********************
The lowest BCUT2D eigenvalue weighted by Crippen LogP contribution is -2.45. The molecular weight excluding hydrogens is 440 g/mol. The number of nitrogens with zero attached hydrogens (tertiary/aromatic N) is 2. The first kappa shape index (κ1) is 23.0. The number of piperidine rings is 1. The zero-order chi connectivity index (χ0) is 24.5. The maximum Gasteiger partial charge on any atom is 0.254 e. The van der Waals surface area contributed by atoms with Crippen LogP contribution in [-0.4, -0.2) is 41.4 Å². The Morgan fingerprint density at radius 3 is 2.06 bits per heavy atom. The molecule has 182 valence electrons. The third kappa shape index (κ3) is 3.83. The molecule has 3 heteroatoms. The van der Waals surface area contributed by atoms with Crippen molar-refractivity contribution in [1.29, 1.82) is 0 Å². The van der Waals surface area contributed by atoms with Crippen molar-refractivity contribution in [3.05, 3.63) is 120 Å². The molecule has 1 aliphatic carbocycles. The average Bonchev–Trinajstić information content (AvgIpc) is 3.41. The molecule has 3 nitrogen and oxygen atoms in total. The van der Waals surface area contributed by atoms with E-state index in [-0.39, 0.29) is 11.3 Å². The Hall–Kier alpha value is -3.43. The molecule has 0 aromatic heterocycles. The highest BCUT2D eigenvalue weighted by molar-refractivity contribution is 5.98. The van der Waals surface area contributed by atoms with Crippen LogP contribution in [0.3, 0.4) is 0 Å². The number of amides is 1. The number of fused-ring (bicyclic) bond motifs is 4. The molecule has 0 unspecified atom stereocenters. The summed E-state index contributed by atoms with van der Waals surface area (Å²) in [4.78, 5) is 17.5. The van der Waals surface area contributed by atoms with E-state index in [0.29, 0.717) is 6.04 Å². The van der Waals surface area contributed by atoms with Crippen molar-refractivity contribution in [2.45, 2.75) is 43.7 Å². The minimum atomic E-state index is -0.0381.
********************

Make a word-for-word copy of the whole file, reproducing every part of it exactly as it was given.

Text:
The lowest BCUT2D eigenvalue weighted by Crippen LogP contribution is -2.45. The molecular weight excluding hydrogens is 440 g/mol. The number of nitrogens with zero attached hydrogens (tertiary/aromatic N) is 2. The first kappa shape index (κ1) is 23.0. The number of piperidine rings is 1. The zero-order chi connectivity index (χ0) is 24.5. The maximum Gasteiger partial charge on any atom is 0.254 e. The van der Waals surface area contributed by atoms with Crippen LogP contribution in [-0.4, -0.2) is 41.4 Å². The Morgan fingerprint density at radius 3 is 2.06 bits per heavy atom. The molecule has 182 valence electrons. The third kappa shape index (κ3) is 3.83. The molecule has 3 heteroatoms. The van der Waals surface area contributed by atoms with Crippen molar-refractivity contribution in [1.29, 1.82) is 0 Å². The van der Waals surface area contributed by atoms with Crippen molar-refractivity contribution in [3.05, 3.63) is 120 Å². The molecule has 1 aliphatic carbocycles. The average Bonchev–Trinajstić information content (AvgIpc) is 3.41. The molecule has 3 nitrogen and oxygen atoms in total. The van der Waals surface area contributed by atoms with E-state index in [-0.39, 0.29) is 11.3 Å². The Hall–Kier alpha value is -3.43. The molecule has 0 aromatic heterocycles. The highest BCUT2D eigenvalue weighted by molar-refractivity contribution is 5.98. The van der Waals surface area contributed by atoms with Crippen LogP contribution in [0.3, 0.4) is 0 Å². The number of amides is 1. The number of fused-ring (bicyclic) bond motifs is 4. The molecule has 0 unspecified atom stereocenters. The summed E-state index contributed by atoms with van der Waals surface area (Å²) in [4.78, 5) is 17.5. The van der Waals surface area contributed by atoms with E-state index in [0.29, 0.717) is 6.04 Å². The van der Waals surface area contributed by atoms with Crippen molar-refractivity contribution in [2.45, 2.75) is 43.7 Å². The minimum atomic E-state index is -0.0381.